Any wood shop or workshop worth its salt will be outfitted with a heavy-duty workbench or two. Having a work area that can stand up to any punishment you are likely to inflict on it is crucial for home building enthusiasts, and making your own bench is one way to ensure it's as tough and durable as you need it to be. The design doesn't have to be pretty since practicality is what's at the core of a good heavy workbench.
Things You'll Need
- 4 planks 1-by-4 lumber, 50 inches
- 6 planks 1-by-4 lumber, 23 inches
- 2-inch wood screws
- 1 sheet 1/2-inch plywood, 25-by-50 inches
- 4 planks 2-by-6 lumber, 35 inches
- 2 3/4-inch lag bolts
- 1 sheet 3/4-inch plywood, 29-by-50 inches
Position two planks of 50-inch 1-by-4 lumber on your work surface 23 inches apart and on their 1-inch edges. Insert two planks of 23-inch 1-by-4 lumber in between each end of the 50-inch planks, which will make a rectangular shape. Insert a third piece of 23-inch lumber between the middle of the two 50-inch planks.
Drill three pilot holes for 2-inch screws through the 50-inch plank sides into the 23-inch plank ends, then secure the planks together by driving 2-inch wood screws through the pre-drilled holes. Repeat with another two 50-inch and three 23-inch 1-by-4 planks so you have two rectangular frames. One frame will support the top of the bench; the other will serve both as a shelf and as braces for the bench legs.
Lay the shelf frame flat on your work surface and place a piece of 25-by-50 inch, 1/2-inch-thick plywood over it. The plywood will be flush on all sides with the edges of the shelf frame. Drive 2-inch wood screws through the plywood into the frame planks every 5 to 6 inches to secure the two together.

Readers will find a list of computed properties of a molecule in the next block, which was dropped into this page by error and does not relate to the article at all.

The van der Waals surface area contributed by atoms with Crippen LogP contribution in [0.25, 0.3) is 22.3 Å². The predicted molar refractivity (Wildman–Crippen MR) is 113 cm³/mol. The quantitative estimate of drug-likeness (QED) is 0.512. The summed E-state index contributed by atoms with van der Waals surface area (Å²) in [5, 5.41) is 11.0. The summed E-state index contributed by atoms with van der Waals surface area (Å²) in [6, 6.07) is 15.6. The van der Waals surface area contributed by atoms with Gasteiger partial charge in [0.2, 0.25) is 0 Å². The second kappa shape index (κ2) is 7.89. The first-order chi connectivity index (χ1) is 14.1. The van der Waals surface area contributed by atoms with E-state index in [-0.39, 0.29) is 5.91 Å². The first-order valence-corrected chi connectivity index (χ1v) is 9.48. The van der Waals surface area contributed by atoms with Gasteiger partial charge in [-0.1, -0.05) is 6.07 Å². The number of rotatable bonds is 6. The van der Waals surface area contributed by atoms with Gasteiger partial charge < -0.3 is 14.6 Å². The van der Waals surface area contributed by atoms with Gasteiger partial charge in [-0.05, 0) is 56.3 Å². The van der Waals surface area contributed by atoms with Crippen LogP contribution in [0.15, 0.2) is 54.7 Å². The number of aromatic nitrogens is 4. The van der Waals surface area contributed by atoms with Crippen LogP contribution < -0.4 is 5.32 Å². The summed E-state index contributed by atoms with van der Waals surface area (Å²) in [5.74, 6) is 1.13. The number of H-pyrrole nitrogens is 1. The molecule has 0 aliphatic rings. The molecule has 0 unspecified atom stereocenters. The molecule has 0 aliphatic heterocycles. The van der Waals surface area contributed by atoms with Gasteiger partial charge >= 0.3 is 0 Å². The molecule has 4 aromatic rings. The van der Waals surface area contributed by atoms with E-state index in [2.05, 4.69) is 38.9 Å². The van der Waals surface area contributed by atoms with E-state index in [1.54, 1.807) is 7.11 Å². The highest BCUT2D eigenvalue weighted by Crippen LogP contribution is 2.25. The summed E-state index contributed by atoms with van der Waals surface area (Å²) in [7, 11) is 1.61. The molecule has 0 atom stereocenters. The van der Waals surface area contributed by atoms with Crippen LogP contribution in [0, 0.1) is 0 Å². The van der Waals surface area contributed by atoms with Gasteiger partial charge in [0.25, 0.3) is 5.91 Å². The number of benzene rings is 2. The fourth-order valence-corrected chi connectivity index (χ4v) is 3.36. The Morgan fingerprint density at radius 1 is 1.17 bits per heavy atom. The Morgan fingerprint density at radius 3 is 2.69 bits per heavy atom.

Turn both frames so they are resting on a 50-inch side. Position the shelf frame underneath the top frame, around 20 inches lower, with the plywood side facing toward the underneath of the top frame.
Place two planks of 35-inch 2-by-6 lumber, the bench legs, over both the frames. Position the top ends of the legs flush with the top of the top frame. The outer sides of the legs need to be flush with the ends of both the top and shelf frames.
Drill four pilot holes for 2 3/4-inch lag bolts through the legs into each of the frames -- so, eight pilot holes per leg. Fasten the legs to the frames by driving 2 3/4-inch lag bolts through the pre-drilled holes.
Flip the frames and two legs over so that the other 50-inch side of the frames is exposed. Place another two legs over this side of the frames and attach them to the frames like you did the first two.
Stand the bench upright and place a 29-by-50-inch piece of 3/4-inch-thick plywood over the top of the top frame. Secure the plywood to the top frame with 2-inch screws through the plywood into the frame underneath -- one screw every 5 to 6 inches or so.
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